Pentecost Sunday B       –      Spirit of a Smiling God

The countryside and the ocean are good places to destress and clear the head. When I lived in California, there were some locations within a half hour’s drive to which I repaired when needing release from the anaesthetic routine of life. For a few years after I retired, I was blest to live in the beautiful surrounds of Co. Wicklow, the ‘Garden County’ of Ireland. Today, I live in a facility that’s set in its own lovely wooded grounds in south Dublin. On these early summer days, those of us lucky enough to live here enjoy the natural surrounds and bask in something more powerful and timeless than our individual selves. That’s the Breath of God at work in our relationship to nature. ‘All these look to you to give them their food in due season. You give it, they gather it up: you open your hand, they have their fill’ – Psalm 103

Pentecost marks the apex and the end of the Church’s annual celebration of the mystery of Jesus and his mission. The feast is depicted in the Acts as a sudden wonderstruck moment of wind and noise and fire and people speaking in tongues. It was an experience of deep joy and connectedness for the apostles who were filled with the Spirit of God. A new vitality came over them, and they found themselves filled with a fresh and spontaneous energy and euphoria. They had the experience and they understood its meaning, for we are told they went out preaching the marvels of God. For those who had gathered in that room on that Pentecost day, it must have felt like a real encounter with the same Spirit that Jesus had breathed forth from the cross – John 20: 20. What does it mean for us today?

American theologian Elizabeth Johnson offers the gentle symbol of a dove hovering over its nest of chicks as an image of the Spirit of God hovering over all creation: animal, vegetable and mineral (1). In a similar positive vein Julian of Norwich has this good-natured image of God: Sitting in heaven, smiling, completely relaxed, his face looking like a marvellous symphony. These days, birds are nesting and hatching and feeding their young. Occasionally I observe a bird arriving with food for her chicks and hovering briefly over the nest before dropping a little breakfast into open and waiting beaks. The chicks will soon grow, acquire the confidence and courage to fly, and be gone… The work of the same Spirit today is to ‘lead us into all truth’ – to lead us into an original or primordial knowing the reality of who we are: confident witnesses to the truth by showing the world that there is more to life than mere survival or the pursuit of pleasure, power and success – cf. John 16: 7ff.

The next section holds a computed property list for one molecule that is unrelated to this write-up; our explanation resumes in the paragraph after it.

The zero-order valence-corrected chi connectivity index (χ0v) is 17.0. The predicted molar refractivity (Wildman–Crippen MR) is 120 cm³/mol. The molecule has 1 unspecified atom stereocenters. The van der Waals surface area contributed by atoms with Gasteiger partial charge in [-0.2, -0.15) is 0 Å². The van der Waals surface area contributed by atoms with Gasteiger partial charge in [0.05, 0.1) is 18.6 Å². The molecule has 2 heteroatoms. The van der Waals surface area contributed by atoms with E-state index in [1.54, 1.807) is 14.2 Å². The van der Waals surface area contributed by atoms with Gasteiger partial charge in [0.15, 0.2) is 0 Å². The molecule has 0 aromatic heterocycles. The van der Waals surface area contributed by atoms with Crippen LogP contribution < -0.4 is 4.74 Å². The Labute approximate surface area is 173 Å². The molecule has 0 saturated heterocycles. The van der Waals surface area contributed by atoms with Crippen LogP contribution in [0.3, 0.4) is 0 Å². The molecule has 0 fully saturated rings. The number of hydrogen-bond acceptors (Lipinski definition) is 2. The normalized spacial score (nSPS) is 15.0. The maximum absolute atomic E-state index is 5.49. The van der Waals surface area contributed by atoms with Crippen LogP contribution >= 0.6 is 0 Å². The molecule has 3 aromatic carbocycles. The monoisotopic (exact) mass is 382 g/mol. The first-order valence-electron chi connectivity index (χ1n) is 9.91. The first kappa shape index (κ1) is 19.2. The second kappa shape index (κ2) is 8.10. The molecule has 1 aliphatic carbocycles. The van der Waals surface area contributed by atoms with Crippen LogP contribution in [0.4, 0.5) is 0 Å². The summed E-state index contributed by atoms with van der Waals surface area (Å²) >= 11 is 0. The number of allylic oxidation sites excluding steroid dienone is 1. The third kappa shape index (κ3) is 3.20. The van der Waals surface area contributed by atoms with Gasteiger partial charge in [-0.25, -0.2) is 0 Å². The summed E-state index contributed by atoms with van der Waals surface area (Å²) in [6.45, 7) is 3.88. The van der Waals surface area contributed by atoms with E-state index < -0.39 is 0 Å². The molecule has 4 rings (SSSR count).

I think it was Ron Rolheiser who said that as the body needs food and the soul needs meaning, so the spirit needs ultimate meaning. Our spirit is properly nourished only by the truth of God’s love revealed in the life, death and resurrection of Jesus. The Spirit blows wherever and whenever it wills. Its action is elusive and enlivening, and is discerned if we are in touch with the deepest and truest levels of our hearts. It ‘speaks with whisperings too deep for words’ – Rom 8: 27. It can happen, says St. Bernard, that the Spirit touches us so silently that we we become aware of it only much later (2).  Donal Dorr mentions that ‘to be truly sensitive to the inspirations of the Holy Spirit we need to be not only religiously converted (focused entirely on God) and morally converted (committed to doing what is right) but also affectively converted’. The affective conversion, he says, is a transformation of the heart ‘that leads to our spontaneous feelings and reactions becoming in line with our religious and moral commitment’ (3).

 

Fr. QQ – 05/19/2021

1 –  E. Johnson, ASK THE BEASTS, 139

2 – St. Bernard, SERMON 76 on the Canticle of Canticles

3 – D. Dorr, A CREED FOR TODAY, 143-144

 

 

 

 

 

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